So with that, what I'd like to do is to turn it back to the operator to start the Q&A.

Questions and Answers:

Operator

(Operator Instructions) Our first question is from the line of John Murphy from Bank of America.

John Murphy -- Bank of America -- Analyst

Good evening, guys. Jim just, in your comments, and the way you're discussing everything, all the actions you're taking at the Company, it kind of feels like the restructuring actions that you're talking about $11 billion non-cash, $7 billion cash, will be over a multi-year period, and maybe more of a rolling process as opposed to what some of us in the industry are used to as sort of a big bang outline of a plan and massive charges upfront. Is that possibly a correct characterization, and we're going to learn about this along the way, because $7 billion or $11 billion over a three to five-year period in the auto industry can get washed out in total to some degree. Just trying to understand, how you're thinking about this, if this is more of an ongoing rolling program as opposed to a big bang one.

James P. Hackett -- President and Chief Executive Officer

Yes, I think if I could have some license to think of the language a little differently, let me set this up for Bob, which is the way Bob and I think about this is I've come into the Company trying to assess the design of the business kind of at an underlying level. Design for, as you know John, reduced capital, higher margins but there is other things, clock speed, where we were talking about things moving faster. And when you think about that, I sit in your shoes and you say, hey, when will we know this? At what rate are you making these things happen? What I remind everybody is, we first have to find the areas that need the attention, we're through that. We then have to design the solutions for them. We're through a lot of that, but not all of it. And then we have to put them in place and perform. So if you're reading any hesitancy from me, it's not that we don't know where we're going or we don't know how to do it. It's that it's a massive undertaking that we have to have very thoughtfully orchestrated, because my experience in doing this is the worst thing we could do is disrupt our business and we are going to do that. So now the accounting of it and things like that, I'm going to turn to Bob and let him give your opinion on that.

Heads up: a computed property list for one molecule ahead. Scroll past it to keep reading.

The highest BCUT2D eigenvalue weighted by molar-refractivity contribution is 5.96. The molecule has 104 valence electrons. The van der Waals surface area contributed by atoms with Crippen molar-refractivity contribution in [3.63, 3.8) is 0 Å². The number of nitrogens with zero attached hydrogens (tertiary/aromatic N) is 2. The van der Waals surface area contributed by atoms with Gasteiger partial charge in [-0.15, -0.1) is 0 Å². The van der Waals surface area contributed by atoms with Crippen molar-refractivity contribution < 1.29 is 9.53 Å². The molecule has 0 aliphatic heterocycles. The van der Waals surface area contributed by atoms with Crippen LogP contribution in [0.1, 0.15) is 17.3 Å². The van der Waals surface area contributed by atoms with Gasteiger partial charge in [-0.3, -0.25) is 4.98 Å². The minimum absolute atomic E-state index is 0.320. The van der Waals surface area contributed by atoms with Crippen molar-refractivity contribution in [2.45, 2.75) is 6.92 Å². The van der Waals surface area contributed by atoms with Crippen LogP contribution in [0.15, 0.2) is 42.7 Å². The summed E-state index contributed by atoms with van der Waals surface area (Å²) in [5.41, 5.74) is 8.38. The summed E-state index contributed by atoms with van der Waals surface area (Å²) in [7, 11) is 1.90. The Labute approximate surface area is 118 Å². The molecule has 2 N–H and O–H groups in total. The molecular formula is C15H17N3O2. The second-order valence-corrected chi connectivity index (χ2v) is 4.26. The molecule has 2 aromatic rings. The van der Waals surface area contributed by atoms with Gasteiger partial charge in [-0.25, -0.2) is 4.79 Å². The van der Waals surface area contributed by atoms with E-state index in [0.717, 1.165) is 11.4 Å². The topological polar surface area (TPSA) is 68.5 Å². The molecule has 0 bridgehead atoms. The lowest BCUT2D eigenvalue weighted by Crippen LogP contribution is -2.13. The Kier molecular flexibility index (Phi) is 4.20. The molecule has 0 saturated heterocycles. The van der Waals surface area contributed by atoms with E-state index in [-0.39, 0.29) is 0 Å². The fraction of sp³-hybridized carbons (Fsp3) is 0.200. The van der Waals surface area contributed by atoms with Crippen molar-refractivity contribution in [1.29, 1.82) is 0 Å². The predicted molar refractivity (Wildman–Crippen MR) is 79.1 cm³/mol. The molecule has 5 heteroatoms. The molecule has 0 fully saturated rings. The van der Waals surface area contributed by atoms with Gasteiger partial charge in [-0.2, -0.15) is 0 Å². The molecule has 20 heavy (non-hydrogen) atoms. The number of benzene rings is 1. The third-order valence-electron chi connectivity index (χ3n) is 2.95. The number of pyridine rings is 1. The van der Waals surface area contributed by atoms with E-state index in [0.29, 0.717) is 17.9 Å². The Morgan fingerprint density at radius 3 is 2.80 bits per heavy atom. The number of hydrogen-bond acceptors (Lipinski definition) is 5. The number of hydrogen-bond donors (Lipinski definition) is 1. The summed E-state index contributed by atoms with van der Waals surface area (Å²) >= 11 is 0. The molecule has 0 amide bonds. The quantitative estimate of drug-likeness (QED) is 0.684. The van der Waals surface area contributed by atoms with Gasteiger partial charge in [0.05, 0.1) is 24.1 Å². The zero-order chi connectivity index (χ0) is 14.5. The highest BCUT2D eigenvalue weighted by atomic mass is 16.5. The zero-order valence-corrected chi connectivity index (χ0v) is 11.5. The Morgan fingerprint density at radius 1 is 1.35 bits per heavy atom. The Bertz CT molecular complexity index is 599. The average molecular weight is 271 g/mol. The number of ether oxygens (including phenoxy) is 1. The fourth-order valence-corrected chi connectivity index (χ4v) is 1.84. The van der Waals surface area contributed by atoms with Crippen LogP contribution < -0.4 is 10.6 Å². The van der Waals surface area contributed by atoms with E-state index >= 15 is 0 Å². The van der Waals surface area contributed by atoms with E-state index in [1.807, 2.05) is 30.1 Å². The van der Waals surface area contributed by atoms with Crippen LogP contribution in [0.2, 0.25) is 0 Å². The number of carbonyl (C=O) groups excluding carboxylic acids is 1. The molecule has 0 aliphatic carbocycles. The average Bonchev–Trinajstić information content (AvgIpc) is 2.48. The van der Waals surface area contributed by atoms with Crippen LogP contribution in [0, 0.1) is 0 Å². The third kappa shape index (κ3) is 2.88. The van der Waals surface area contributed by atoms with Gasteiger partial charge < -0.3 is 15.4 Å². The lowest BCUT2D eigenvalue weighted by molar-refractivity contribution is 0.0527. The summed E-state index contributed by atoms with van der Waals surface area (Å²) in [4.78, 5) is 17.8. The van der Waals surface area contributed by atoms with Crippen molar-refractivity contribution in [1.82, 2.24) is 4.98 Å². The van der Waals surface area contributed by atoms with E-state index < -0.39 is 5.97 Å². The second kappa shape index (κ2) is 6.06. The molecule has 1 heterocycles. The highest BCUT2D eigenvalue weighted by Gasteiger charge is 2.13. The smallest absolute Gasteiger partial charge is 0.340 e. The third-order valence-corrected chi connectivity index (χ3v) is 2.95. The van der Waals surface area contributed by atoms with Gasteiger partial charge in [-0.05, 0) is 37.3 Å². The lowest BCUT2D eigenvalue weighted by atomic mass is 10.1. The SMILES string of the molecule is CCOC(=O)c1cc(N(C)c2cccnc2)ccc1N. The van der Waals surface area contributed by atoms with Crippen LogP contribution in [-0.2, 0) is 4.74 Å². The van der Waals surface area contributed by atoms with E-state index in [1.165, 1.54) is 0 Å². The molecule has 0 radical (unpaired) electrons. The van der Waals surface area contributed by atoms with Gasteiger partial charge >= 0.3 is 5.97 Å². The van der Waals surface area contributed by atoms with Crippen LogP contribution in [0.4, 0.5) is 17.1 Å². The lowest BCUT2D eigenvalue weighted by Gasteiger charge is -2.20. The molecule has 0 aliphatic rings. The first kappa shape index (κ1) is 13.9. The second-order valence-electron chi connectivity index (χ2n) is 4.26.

Bob Shanks -- Executive Vice President and Chief Financial Officer

Yeah, I just want to supplement what Jim said. I think that's a perfect way of thinking about the way you expressed it John. I am very thankful for the question. When you think about the business, and even if you look at the quarter, we have a strong North America, can be and should be stronger, but it's now gaining momentum. We have a strong commercial business in Europe, despite the loss that we had in the quarter. We talked about big part of geography, in terms of the market outside of China and Asia Pacific at 9% margin. I didn't talk about MENA, but there we had I think 7% or 8% margin. Small market, but it's 1.3 billion consumers, and it is going to grow dramatically over the next 10 years. And we're already starting to see the ability to be profitable there. So it's the rest of the business, right. And that business has got to be fundamentally redesigned. The restructuring is an output of that or a result of it. It's not a restructuring play. It's a redesign play. The result is the consequence of this restructuring and it will unfold. There will be, I presume, spikes that'll be like a big thing that comes in this region at a certain point in time. And then, maybe it's a bit quiet for a while, and something else big as we now get to that next chapter of what's going to be an unfolding story. So I think that's a perfect way to think about it, which also I hope, I know it's frustrating, but I hope it helps investors understand why one can't sort of go to the last page of the book and look at the ending. It's got to sort of unfold. And that's -- and we'll share everything with you as we can as the things are announced.

James P. Hackett -- President and Chief Executive Officer

And John, just to confirm to you, you know that the point where you're examining these kinds of options, if there was expedient options or more big bang ways of doing things, yes, I was open to all kinds of ideas like that, that's what we've already plowed through. And so your understanding tonight should be just the way Bob and I are describing.

John Murphy -- Bank of America -- Analyst

And just to be clear the time frame is around five years in sort of what you're thinking here as far as what you know right now, is that about right?

Bob Shanks -- Executive Vice President and Chief Financial Officer